By Jawad Mian of Q Invest
In Greek mythology, Cassandra was a princess of the legendary city of Troy, and the most beautiful of King Priam’s daughters. She was seduced by Apollo, who gave her the ability to predict the future. But when she refused herself to him, he cursed her by making people disbelieve her predictions. So she went around knowing and predicting the future, telling people what was going to happen, but no one ever believed her. She foresaw the fall of Troy, but couldn’t prevent it. Cassandra is a figure both of sagacity and of tragedy, where her combination of deep understanding and powerlessness exemplify the tragic condition of humankind.
I find the mythic origins of the Greek prophetess and the metaphorical application intriguing in so far as it relates to financial markets. What Cassandra sees is something dark and painful that may not be apparent on the surface of things or that objective facts do not corroborate. She may envision a negative or unexpected outcome; or a truth which others, especially authority figures, would not accept. In her frightened, ego-less state, she may blurt out what she sees, perhaps with the unconscious hope that others might be able to make some sense of it. But to them, her words sound meaningless, disconnected and blown out of all proportion.
The stock market will soon start a steady erosion that will scar the life of anyone invested on the wrong side. Profit-taking, profit-taking the savants will say. Do not listen. Markets are very Darwinian, and their tendency will be to deliver an outcome that would make a greater fool of the investing majority. The sentiment amongst equity mutual fund managers clearly illustrates that the consensus is fully invested today. Mutual funds’ cash holdings have reached a record low of 3.4%, the lowest reading in the 60 year history of the indicator. That means investors are even more fully invested than they were in 2000 and 2007, despite having been through two merciless bear markets in the previous decade.
Changing viewpoints is a gradual process. Flipping from bullish to bearish, and vice versa is difficult. We remember what most recently rewarded us, and internalize that. After a period of economic expansion, we are slow to grasp the change for the worse. Consensus earnings estimates for 2011 and 2012 are still greater than $95 and $108, respectively, at the same time that GDP estimates are plummeting. To put these figures into perspective, analysts were forecasting a near 20 percent decline in earnings at the market’s trough. Today, expectations are for 22 percent growth in the year ahead. Following that idea, the analyst community is typically too bullish at tops and too bearish at bottoms. Hence, they miss the inflection points. We are right on the cusp of falling forward earnings.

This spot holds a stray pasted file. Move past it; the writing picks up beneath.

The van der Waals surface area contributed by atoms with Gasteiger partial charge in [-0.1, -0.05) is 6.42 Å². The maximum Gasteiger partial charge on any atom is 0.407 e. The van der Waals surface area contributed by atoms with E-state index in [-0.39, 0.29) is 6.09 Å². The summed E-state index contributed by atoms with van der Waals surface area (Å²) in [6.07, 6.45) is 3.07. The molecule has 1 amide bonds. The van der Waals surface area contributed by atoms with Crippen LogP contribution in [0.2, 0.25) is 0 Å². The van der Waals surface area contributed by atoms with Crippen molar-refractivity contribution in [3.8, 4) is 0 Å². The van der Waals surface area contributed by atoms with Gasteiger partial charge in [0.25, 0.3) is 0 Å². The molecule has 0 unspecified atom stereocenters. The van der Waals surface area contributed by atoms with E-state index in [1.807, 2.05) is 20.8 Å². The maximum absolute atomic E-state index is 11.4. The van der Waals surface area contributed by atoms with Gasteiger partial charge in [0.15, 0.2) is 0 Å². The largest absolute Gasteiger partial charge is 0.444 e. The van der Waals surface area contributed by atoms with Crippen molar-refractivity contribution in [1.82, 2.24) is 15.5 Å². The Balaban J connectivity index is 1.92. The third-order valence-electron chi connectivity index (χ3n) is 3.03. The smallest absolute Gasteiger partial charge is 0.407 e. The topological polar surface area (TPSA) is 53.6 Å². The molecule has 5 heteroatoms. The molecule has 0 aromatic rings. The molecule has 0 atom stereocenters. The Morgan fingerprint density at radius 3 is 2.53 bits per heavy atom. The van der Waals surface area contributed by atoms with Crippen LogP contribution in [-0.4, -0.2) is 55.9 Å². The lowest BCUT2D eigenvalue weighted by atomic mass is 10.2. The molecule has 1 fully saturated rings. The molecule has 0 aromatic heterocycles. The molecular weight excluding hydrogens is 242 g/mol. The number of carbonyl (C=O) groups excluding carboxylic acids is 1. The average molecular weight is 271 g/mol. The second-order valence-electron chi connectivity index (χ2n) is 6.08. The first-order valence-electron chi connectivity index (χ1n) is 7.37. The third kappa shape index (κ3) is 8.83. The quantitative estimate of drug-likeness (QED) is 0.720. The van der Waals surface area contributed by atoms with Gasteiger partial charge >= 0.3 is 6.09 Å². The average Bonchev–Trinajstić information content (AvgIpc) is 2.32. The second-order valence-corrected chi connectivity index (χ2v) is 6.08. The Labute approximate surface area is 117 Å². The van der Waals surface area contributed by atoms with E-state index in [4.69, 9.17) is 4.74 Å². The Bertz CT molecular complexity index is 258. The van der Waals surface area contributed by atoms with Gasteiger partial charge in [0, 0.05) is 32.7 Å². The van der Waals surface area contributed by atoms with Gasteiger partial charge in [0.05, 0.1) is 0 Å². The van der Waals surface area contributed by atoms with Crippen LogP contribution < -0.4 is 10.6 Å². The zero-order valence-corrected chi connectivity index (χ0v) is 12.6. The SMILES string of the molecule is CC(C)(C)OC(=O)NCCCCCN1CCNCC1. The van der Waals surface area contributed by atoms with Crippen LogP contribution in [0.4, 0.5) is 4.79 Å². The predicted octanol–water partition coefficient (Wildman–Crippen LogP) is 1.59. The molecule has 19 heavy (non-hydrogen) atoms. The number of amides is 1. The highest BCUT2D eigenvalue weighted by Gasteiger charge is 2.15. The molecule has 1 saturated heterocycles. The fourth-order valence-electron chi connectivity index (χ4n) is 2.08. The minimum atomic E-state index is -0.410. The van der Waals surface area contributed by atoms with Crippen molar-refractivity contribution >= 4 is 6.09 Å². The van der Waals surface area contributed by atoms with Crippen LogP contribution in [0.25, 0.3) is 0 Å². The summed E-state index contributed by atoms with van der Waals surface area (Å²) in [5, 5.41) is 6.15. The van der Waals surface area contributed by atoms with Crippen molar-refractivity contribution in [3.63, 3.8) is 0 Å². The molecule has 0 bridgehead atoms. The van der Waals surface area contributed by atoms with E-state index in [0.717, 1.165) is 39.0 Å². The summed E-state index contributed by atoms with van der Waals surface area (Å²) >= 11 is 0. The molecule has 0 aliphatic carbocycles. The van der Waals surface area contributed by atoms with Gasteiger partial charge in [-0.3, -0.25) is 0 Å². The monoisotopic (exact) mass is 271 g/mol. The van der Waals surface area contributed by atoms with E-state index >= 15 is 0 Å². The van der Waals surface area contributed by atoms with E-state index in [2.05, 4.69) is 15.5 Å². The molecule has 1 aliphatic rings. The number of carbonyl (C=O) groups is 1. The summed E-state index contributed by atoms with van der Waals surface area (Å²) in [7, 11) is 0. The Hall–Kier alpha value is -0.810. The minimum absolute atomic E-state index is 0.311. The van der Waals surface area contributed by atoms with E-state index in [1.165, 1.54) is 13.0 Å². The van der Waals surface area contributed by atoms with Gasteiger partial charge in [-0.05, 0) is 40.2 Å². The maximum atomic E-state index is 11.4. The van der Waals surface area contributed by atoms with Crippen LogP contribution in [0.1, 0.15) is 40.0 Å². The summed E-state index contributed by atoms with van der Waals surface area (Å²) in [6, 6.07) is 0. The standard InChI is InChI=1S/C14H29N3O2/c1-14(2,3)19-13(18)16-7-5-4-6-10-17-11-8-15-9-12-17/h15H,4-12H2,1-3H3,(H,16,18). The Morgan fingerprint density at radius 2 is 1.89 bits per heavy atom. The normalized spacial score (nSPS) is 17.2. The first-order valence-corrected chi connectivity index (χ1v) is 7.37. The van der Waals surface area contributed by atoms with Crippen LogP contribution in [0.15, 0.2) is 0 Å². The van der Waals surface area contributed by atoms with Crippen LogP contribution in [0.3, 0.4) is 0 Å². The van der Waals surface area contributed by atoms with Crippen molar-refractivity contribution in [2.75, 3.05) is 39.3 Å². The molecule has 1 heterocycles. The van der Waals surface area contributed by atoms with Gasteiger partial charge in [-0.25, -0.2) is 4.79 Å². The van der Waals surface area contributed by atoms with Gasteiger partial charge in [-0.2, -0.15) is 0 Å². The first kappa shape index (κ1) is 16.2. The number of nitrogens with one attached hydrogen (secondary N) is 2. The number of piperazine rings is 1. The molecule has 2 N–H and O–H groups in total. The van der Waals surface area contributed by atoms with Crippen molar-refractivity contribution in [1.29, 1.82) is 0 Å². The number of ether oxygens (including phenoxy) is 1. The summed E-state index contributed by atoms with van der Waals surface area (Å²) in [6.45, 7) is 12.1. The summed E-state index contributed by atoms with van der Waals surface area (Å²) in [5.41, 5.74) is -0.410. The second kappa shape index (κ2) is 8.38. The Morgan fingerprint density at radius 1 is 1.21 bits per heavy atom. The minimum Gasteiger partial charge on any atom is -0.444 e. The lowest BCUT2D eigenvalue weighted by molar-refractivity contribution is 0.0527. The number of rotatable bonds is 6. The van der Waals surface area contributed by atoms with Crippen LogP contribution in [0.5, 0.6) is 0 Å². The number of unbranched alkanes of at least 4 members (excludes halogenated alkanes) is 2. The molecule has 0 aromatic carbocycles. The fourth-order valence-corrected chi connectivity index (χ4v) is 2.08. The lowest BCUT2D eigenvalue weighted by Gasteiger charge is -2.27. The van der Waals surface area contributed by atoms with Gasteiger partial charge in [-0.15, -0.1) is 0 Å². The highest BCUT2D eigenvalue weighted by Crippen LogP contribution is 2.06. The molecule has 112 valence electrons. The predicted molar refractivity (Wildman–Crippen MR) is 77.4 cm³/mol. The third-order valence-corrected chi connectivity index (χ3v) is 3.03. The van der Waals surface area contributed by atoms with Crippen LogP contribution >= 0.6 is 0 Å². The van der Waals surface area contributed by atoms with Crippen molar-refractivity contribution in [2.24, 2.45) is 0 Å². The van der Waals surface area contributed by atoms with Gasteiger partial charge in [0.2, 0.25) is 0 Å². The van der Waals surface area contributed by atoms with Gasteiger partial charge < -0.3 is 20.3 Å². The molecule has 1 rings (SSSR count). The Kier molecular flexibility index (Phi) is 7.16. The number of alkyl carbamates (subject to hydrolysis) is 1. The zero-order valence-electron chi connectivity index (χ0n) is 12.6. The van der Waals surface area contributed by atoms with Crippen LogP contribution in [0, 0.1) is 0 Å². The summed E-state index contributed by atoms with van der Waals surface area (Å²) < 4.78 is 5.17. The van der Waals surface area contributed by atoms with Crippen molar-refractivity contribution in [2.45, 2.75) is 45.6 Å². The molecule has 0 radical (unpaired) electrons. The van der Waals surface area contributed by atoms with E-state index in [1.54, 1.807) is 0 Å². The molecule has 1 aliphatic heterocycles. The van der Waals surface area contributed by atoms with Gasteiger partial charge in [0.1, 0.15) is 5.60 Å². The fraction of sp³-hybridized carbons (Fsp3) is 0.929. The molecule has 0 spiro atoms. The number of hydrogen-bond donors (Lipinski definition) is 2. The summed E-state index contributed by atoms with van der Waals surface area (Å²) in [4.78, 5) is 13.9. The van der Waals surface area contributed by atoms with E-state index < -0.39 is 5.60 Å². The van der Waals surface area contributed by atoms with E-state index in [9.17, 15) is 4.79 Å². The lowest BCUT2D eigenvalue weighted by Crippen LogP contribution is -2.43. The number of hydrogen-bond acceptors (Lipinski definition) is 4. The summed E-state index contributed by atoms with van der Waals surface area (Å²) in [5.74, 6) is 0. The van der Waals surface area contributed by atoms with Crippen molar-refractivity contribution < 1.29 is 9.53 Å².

It is not that the price level of the market is unsoundly high. The fall in the market is going to be very largely due to the psychology by which it is going down because it is going down. The psychology of panic will then permeate social and economic interactions, influencing consumption of goods and assumption of debt as well as smaller everyday decisions that are difficult to measure, but which add up to a decreased sense of well-being. In due course, it will also serve to tip us into another economic recession. The weight of the evidence clearly points to a double dip. Those that can’t see this simply don’t want to.
Cassandra has become the archetype for many prophetic characters who are either ignored or cannot be comprehended until after an event has occurred. Our catastrophic failure to heed caution has much to do with our preference to look at the surface rather than what underlies appearances. Sometimes illusions are far more comfortable than reality. That may explain the unchecked investor optimism and the market’s deluded state of mind. Make no mistake - the current rally is a myth. From the standpoint of the Greek philosopher Solon: ‘Observing the numerous misfortunes that attend all conditions forbids us to grow insolent upon our present enjoyments. For the uncertain future has yet to come, with every possible variety of fortune.’